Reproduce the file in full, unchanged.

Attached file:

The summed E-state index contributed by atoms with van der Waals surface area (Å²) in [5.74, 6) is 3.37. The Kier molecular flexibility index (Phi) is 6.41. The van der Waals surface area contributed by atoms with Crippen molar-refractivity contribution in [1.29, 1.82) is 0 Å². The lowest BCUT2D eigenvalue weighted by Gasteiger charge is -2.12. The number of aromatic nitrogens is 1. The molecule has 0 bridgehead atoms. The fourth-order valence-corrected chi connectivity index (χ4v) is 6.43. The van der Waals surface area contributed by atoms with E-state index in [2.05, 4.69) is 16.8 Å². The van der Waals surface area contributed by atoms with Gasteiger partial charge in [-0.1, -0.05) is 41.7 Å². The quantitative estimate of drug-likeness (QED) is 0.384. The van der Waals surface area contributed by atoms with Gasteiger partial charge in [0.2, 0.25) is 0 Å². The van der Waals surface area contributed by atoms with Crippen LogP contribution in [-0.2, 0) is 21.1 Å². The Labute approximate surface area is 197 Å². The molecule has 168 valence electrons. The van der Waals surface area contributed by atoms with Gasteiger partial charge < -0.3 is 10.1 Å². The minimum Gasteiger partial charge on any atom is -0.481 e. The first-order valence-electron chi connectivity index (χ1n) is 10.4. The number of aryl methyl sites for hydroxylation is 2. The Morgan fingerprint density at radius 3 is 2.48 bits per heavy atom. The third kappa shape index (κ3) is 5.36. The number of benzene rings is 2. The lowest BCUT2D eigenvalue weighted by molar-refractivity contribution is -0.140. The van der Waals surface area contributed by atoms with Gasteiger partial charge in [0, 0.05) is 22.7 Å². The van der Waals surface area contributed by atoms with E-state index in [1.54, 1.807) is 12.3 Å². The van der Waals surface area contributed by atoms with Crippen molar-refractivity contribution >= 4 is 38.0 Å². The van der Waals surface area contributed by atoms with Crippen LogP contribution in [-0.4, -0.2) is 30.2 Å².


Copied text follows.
The summed E-state index contributed by atoms with van der Waals surface area (Å²) in [5.74, 6) is 3.37. The Kier molecular flexibility index (Phi) is 6.41. The van der Waals surface area contributed by atoms with Crippen molar-refractivity contribution in [1.29, 1.82) is 0 Å². The lowest BCUT2D eigenvalue weighted by Gasteiger charge is -2.12. The number of aromatic nitrogens is 1. The molecule has 0 bridgehead atoms. The fourth-order valence-corrected chi connectivity index (χ4v) is 6.43. The van der Waals surface area contributed by atoms with E-state index in [2.05, 4.69) is 16.8 Å². The van der Waals surface area contributed by atoms with Gasteiger partial charge in [-0.1, -0.05) is 41.7 Å². The quantitative estimate of drug-likeness (QED) is 0.384. The van der Waals surface area contributed by atoms with Gasteiger partial charge in [0.2, 0.25) is 0 Å². The van der Waals surface area contributed by atoms with Crippen LogP contribution in [-0.2, 0) is 21.1 Å². The Labute approximate surface area is 197 Å². The molecule has 168 valence electrons. The van der Waals surface area contributed by atoms with Gasteiger partial charge < -0.3 is 10.1 Å². The minimum Gasteiger partial charge on any atom is -0.481 e. The first-order valence-electron chi connectivity index (χ1n) is 10.4. The number of aryl methyl sites for hydroxylation is 2. The Morgan fingerprint density at radius 3 is 2.48 bits per heavy atom. The third kappa shape index (κ3) is 5.36. The number of benzene rings is 2. The lowest BCUT2D eigenvalue weighted by molar-refractivity contribution is -0.140. The van der Waals surface area contributed by atoms with Gasteiger partial charge in [0, 0.05) is 22.7 Å². The van der Waals surface area contributed by atoms with E-state index in [1.54, 1.807) is 12.3 Å². The van der Waals surface area contributed by atoms with Crippen molar-refractivity contribution >= 4 is 38.0 Å². The van der Waals surface area contributed by atoms with Crippen LogP contribution in [-0.4, -0.2) is 30.2 Å².